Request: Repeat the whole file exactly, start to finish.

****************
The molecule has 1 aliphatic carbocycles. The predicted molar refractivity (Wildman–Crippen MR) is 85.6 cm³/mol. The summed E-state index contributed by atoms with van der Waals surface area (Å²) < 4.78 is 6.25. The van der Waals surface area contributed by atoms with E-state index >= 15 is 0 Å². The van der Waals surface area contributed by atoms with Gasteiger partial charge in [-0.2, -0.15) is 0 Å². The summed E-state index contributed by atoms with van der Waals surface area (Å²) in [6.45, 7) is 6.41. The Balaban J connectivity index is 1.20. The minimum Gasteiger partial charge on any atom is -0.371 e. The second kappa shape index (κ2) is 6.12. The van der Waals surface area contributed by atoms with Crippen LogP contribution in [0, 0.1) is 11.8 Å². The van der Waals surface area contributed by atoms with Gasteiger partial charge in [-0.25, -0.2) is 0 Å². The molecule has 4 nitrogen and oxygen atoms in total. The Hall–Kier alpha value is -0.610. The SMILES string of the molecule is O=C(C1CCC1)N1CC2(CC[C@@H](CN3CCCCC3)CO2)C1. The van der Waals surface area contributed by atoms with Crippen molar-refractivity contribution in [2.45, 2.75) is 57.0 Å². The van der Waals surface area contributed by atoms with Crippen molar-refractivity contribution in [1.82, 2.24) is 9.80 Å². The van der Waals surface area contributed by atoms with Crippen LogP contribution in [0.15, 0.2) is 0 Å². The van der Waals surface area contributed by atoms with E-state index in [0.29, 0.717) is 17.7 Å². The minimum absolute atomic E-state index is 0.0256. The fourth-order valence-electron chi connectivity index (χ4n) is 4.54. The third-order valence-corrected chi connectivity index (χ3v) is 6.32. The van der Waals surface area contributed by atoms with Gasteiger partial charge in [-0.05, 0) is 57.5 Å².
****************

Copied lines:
The molecule has 1 aliphatic carbocycles. The predicted molar refractivity (Wildman–Crippen MR) is 85.6 cm³/mol. The summed E-state index contributed by atoms with van der Waals surface area (Å²) < 4.78 is 6.25. The van der Waals surface area contributed by atoms with E-state index >= 15 is 0 Å². The van der Waals surface area contributed by atoms with Gasteiger partial charge in [-0.2, -0.15) is 0 Å². The summed E-state index contributed by atoms with van der Waals surface area (Å²) in [6.45, 7) is 6.41. The Balaban J connectivity index is 1.20. The minimum Gasteiger partial charge on any atom is -0.371 e. The second kappa shape index (κ2) is 6.12. The van der Waals surface area contributed by atoms with Crippen LogP contribution in [0, 0.1) is 11.8 Å². The van der Waals surface area contributed by atoms with Gasteiger partial charge in [-0.25, -0.2) is 0 Å². The molecule has 4 nitrogen and oxygen atoms in total. The Hall–Kier alpha value is -0.610. The SMILES string of the molecule is O=C(C1CCC1)N1CC2(CC[C@@H](CN3CCCCC3)CO2)C1. The van der Waals surface area contributed by atoms with Crippen molar-refractivity contribution in [2.45, 2.75) is 57.0 Å². The van der Waals surface area contributed by atoms with Crippen molar-refractivity contribution in [1.82, 2.24) is 9.80 Å². The van der Waals surface area contributed by atoms with Crippen LogP contribution in [0.15, 0.2) is 0 Å². The van der Waals surface area contributed by atoms with E-state index in [0.29, 0.717) is 17.7 Å². The minimum absolute atomic E-state index is 0.0256. The fourth-order valence-electron chi connectivity index (χ4n) is 4.54. The third-order valence-corrected chi connectivity index (χ3v) is 6.32. The van der Waals surface area contributed by atoms with Gasteiger partial charge in [-0.05, 0) is 57.5 Å².